Meta is working on developing tools to identify images synthetically produced by generative AI systems at scale across its social media platforms, such as Facebook, Instagram, and Threads, the company said on Tuesday.
“…we’ve been working with industry partners to align on common technical standards that signal when a piece of content has been created using AI. Being able to detect these signals will make it possible for us to label AI-generated images that users post to Facebook, Instagram and Threads,” Nick Clegg, president of global affairs at Meta, wrote in a blog post.
“We’re building this capability now, and in the coming months we’ll start applying labels in all languages supported by each app,” Clegg added.
The move to label AI-generated images from companies, such as Google, OpenAI, Adobe, Shutterstock, and Midjourney, assumes significance as 2024 will see several elections taking place in several countries including the US, the EU, India, and South Africa.
This year will also see Meta learning more about how users are creating, and sharing AI-generated content and what kind of transparency netizens are finding valuable, the Clegg said.
Clegg’s statement about elections rings in a reminder of the Cambridge Analytica scandal, unearthed by the New York Times and The Observer back in 2018, that saw Facebook data of at least 50 million users being compromised.
Last month, ChatGPT-maker OpenAI suspended two developers who created a bot mimicking Democratic presidential hopeful Congressman Dean Phillips, marking the company’s first action against the misuse of AI.
No labels for AI-generated audio and video
Meta, according to Clegg, already marks images created by its own AI feature, which includes attaching visible markers and invisible watermarks. These invisible watermarks are embedded within the image’s metadata.
The combination of these watermarks makes it easy for other platforms to identify AI-generated images, Clegg said.
Meta is also working with other companies to develop common standards for identifying AI-generated images through forums like the Partnership on AI (PAI), Clegg added.
However, he also pointed out that while several companies were starting to include signals to help identify generated images, the same policy was not being applied to generated audio and video.
In the absence of identification policies around generated audio and video, Clegg said that Meta was adding a feature for people to disclose when they share AI-generated video or audio so the company can add a label to it.
“We’ll require people to use this disclosure and label tool when they post organic content with a photorealistic video or realistic-sounding audio that was digitally created or altered, and we may apply penalties if they fail to do so,” Clegg wrote in the blog.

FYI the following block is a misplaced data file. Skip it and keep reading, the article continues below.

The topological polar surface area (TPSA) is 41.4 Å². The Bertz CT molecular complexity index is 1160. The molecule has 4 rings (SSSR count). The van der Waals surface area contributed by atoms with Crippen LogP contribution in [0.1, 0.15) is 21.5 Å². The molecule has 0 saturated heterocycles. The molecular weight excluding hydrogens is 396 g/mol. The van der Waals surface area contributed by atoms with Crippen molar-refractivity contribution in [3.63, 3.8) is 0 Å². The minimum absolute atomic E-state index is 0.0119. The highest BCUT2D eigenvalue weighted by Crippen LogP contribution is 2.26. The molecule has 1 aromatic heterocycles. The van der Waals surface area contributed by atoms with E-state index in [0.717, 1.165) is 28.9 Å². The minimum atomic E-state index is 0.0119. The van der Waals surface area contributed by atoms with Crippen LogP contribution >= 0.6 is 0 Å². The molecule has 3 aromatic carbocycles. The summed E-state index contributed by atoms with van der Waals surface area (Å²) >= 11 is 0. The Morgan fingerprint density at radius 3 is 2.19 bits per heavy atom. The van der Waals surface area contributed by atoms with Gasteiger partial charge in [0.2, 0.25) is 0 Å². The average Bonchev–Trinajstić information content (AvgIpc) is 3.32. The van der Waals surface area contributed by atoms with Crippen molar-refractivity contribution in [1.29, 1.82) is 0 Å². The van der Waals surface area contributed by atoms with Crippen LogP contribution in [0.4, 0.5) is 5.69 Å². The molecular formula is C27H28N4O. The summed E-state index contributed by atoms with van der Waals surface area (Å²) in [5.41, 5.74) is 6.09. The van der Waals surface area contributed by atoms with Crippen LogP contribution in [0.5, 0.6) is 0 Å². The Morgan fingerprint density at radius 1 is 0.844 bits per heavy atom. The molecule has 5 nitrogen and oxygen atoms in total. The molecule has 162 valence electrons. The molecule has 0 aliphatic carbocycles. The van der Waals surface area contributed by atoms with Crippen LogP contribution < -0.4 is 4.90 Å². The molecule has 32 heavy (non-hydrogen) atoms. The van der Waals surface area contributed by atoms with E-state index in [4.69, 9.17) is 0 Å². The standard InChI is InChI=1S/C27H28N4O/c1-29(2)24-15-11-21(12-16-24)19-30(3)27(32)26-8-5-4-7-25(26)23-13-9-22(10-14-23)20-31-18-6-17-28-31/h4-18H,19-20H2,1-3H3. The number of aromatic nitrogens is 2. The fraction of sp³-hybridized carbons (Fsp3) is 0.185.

More adversarial challenges to come
Meta acknowledged that while the tools and standards being developed are at the cutting edge of what’s possible around labeling generated content, bad actors could still find avenues to strip out invisible markers.
To stop such bad actors, the company said it was working on developing classifiers that can help the company to automatically detect AI-generated content, even if the content lacks invisible markers.
“At the same time, we’re looking for ways to make it more difficult to remove or alter invisible watermarks. For example, Meta’s AI Research lab FAIR recently shared research on an invisible watermarking technology we’re developing called Stable Signature,” Clegg wrote.
The Stable Signature integrates the watermarking mechanism directly into the image generation process for some types of image generators, which could be valuable for open source models so the watermarking can’t be disabled, the top executive explained.
Historically, the company has used AI systems before to detect and take down hate speech and other content forms that violated its policy.
As of the third quarter of 2023, Meta claims that its AI systems helped reduce the prevalence of hate speech on Facebook to just 0.01-0.02%.
Meta is planning to use generative AI to take down harmful content faster. “We’ve started testing large language models (LLMs) by training them on our ‘Community Standards’ to help determine whether a piece of content violates our policies. These initial tests suggest the LLMs can perform better than existing machine learning models,” Clegg wrote.
These LLMs are also helping the company remove content from review queues in certain circumstances when its reviewers are highly confident it doesn’t violate the company’s policies, Clegg added.